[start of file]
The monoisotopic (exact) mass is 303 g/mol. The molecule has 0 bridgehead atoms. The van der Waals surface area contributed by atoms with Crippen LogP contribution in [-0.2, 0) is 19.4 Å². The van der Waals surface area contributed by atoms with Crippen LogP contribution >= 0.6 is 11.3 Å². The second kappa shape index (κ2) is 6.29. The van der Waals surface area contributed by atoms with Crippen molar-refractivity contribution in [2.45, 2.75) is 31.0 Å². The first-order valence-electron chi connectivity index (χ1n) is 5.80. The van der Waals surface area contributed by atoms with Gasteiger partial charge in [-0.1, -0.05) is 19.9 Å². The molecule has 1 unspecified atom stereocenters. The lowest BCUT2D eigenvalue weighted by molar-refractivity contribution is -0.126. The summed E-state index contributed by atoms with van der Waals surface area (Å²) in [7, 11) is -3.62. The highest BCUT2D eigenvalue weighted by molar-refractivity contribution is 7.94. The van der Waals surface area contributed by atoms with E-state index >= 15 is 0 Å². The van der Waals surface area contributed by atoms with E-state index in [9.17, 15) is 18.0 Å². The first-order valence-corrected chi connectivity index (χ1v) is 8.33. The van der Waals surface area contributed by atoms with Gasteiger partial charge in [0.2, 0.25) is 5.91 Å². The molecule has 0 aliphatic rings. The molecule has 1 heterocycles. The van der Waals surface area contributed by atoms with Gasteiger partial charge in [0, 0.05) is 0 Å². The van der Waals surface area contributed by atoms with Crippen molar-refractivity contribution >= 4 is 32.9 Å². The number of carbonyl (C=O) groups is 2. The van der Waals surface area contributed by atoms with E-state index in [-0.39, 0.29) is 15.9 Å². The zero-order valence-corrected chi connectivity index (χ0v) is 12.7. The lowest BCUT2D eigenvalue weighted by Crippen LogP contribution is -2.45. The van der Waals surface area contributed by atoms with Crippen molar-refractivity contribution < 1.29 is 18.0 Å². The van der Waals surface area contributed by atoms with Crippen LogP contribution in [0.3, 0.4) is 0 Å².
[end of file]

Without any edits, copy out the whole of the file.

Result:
The monoisotopic (exact) mass is 303 g/mol. The molecule has 0 bridgehead atoms. The van der Waals surface area contributed by atoms with Crippen LogP contribution in [-0.2, 0) is 19.4 Å². The van der Waals surface area contributed by atoms with Crippen LogP contribution >= 0.6 is 11.3 Å². The second kappa shape index (κ2) is 6.29. The van der Waals surface area contributed by atoms with Crippen molar-refractivity contribution in [2.45, 2.75) is 31.0 Å². The first-order valence-electron chi connectivity index (χ1n) is 5.80. The van der Waals surface area contributed by atoms with Gasteiger partial charge in [-0.1, -0.05) is 19.9 Å². The molecule has 1 unspecified atom stereocenters. The lowest BCUT2D eigenvalue weighted by molar-refractivity contribution is -0.126. The summed E-state index contributed by atoms with van der Waals surface area (Å²) in [7, 11) is -3.62. The highest BCUT2D eigenvalue weighted by molar-refractivity contribution is 7.94. The van der Waals surface area contributed by atoms with E-state index >= 15 is 0 Å². The van der Waals surface area contributed by atoms with E-state index in [9.17, 15) is 18.0 Å². The first-order valence-corrected chi connectivity index (χ1v) is 8.33. The van der Waals surface area contributed by atoms with Gasteiger partial charge in [0.2, 0.25) is 5.91 Å². The molecule has 0 aliphatic rings. The molecule has 1 heterocycles. The van der Waals surface area contributed by atoms with Gasteiger partial charge in [0, 0.05) is 0 Å². The van der Waals surface area contributed by atoms with Crippen molar-refractivity contribution >= 4 is 32.9 Å². The number of carbonyl (C=O) groups is 2. The van der Waals surface area contributed by atoms with E-state index in [-0.39, 0.29) is 15.9 Å². The zero-order valence-corrected chi connectivity index (χ0v) is 12.7. The lowest BCUT2D eigenvalue weighted by Crippen LogP contribution is -2.45. The van der Waals surface area contributed by atoms with Crippen molar-refractivity contribution < 1.29 is 18.0 Å². The van der Waals surface area contributed by atoms with Crippen LogP contribution in [0.3, 0.4) is 0 Å².